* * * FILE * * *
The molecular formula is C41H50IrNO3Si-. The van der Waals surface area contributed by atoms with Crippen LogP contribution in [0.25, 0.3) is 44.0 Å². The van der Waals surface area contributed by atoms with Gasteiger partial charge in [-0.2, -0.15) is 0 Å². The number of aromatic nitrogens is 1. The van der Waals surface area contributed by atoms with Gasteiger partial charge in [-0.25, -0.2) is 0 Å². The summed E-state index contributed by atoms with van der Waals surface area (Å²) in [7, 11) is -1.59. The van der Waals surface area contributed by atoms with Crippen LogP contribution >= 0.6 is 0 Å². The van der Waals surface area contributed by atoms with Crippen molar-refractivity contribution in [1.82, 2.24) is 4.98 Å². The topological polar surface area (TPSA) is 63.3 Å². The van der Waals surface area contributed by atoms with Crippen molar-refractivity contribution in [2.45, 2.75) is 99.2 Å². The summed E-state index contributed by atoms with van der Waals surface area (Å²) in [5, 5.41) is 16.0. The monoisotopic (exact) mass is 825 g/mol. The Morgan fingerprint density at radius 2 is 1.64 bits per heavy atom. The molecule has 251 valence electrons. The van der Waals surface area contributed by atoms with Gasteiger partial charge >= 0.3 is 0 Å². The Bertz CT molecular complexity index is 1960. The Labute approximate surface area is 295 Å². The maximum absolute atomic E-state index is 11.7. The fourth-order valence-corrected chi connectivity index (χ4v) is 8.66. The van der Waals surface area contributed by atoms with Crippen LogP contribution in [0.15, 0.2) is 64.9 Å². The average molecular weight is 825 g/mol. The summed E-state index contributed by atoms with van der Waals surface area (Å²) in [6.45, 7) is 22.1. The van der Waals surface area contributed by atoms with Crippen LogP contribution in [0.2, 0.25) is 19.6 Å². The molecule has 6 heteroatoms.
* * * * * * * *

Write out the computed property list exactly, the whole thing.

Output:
The molecular formula is C41H50IrNO3Si-. The van der Waals surface area contributed by atoms with Crippen LogP contribution in [0.25, 0.3) is 44.0 Å². The van der Waals surface area contributed by atoms with Gasteiger partial charge in [-0.2, -0.15) is 0 Å². The number of aromatic nitrogens is 1. The van der Waals surface area contributed by atoms with Gasteiger partial charge in [-0.25, -0.2) is 0 Å². The summed E-state index contributed by atoms with van der Waals surface area (Å²) in [7, 11) is -1.59. The van der Waals surface area contributed by atoms with Crippen LogP contribution >= 0.6 is 0 Å². The van der Waals surface area contributed by atoms with Crippen molar-refractivity contribution in [1.82, 2.24) is 4.98 Å². The topological polar surface area (TPSA) is 63.3 Å². The van der Waals surface area contributed by atoms with Crippen molar-refractivity contribution in [2.45, 2.75) is 99.2 Å². The summed E-state index contributed by atoms with van der Waals surface area (Å²) in [5, 5.41) is 16.0. The monoisotopic (exact) mass is 825 g/mol. The Morgan fingerprint density at radius 2 is 1.64 bits per heavy atom. The molecule has 251 valence electrons. The van der Waals surface area contributed by atoms with Gasteiger partial charge >= 0.3 is 0 Å². The Bertz CT molecular complexity index is 1960. The Labute approximate surface area is 295 Å². The maximum absolute atomic E-state index is 11.7. The fourth-order valence-corrected chi connectivity index (χ4v) is 8.66. The van der Waals surface area contributed by atoms with Crippen LogP contribution in [0.15, 0.2) is 64.9 Å². The average molecular weight is 825 g/mol. The summed E-state index contributed by atoms with van der Waals surface area (Å²) in [6.45, 7) is 22.1. The van der Waals surface area contributed by atoms with Crippen LogP contribution in [0.2, 0.25) is 19.6 Å². The molecule has 6 heteroatoms.